The two main characters are chickens: Chicky and Nana. Chicky wants to demonstrate the ability to count up to five. S/he gets to three and Nana interrupts. She wants to show that she can count too - but she makes a mistake and goes from two straight to seven, eight and nine. Chicky happily corrects her, and Nana pleads forgiveness: old age is the problem and she is forgetful. Chicky tries to make Nana feel better, and agrees that learning was really difficult. S/he runs through the numbers one to five, showing Nana images from the natural environment to help her remember: one snail, two butterflies, three mushrooms, four flowers and five honey bees. Chicky praises Nana for getting all the numbers right. Now she can count too. When Nana agrees on the final page, 'Yes, little chicky. Now I can count too.' The slightly weary note in the repetition shows that Nana has only been pretending forgetfulness all along, to give Chicky confidence. The role reversal, with the child becoming the educator, is both clever and funny.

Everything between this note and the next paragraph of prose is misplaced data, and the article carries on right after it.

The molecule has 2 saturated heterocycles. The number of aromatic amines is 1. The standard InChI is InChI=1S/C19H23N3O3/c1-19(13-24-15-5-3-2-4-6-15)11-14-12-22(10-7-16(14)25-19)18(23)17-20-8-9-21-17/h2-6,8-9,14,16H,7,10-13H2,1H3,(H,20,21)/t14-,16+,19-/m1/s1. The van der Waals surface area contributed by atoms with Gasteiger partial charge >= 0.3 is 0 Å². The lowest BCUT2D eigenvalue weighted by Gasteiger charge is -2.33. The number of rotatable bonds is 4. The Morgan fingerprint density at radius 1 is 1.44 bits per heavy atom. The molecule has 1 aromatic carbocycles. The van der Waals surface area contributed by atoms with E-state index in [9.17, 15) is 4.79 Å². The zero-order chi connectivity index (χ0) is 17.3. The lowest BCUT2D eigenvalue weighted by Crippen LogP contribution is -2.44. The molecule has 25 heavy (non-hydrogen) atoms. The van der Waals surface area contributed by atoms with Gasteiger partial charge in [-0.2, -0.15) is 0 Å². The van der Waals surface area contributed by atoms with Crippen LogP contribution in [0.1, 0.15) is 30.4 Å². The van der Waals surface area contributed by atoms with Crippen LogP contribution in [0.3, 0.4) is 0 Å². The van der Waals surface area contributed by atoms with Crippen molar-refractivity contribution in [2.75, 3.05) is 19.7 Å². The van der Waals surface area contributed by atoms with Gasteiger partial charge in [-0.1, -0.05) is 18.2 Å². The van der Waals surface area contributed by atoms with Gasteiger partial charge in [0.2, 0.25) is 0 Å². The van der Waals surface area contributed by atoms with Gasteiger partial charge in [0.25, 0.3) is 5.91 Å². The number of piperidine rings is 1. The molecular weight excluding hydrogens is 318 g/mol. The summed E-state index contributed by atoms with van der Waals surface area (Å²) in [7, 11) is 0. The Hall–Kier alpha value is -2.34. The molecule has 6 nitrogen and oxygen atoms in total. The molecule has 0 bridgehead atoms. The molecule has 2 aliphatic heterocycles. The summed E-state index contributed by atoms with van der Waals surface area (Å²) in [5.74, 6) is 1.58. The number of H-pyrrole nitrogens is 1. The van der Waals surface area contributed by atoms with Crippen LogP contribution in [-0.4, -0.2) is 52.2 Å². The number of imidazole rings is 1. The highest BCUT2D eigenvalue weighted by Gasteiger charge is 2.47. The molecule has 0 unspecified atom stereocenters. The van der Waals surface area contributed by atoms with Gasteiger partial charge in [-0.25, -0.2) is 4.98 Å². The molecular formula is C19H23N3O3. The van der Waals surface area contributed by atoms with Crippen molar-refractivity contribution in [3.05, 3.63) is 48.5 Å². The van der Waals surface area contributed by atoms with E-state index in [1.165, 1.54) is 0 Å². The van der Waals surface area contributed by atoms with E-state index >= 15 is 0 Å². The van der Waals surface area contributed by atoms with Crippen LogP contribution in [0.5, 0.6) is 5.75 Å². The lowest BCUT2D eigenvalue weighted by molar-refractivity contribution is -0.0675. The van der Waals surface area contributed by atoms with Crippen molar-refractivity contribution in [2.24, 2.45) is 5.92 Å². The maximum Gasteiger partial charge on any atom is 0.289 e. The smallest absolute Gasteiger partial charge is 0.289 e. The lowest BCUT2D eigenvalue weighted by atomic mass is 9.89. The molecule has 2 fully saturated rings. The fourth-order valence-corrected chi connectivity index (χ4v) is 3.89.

Nana's glasses signal poor eyesight, but the winged frames make her look like a wise owl - a clever visual subtext. The final full-colour endpapers have Chicky and Nana extending the narrative of the opening endpapers by counting to ten: six frogs, seven leaves, eight ladybirds, nine ants and ten clouds.
A further point of interest is that neither of the characters is Indigenous, and the author's cultural heritage is only implied in a note about the funding of the book on the imprint page. 'Come Count With Me!' therefore subtly challenges stereotypes of race, age and learning ability.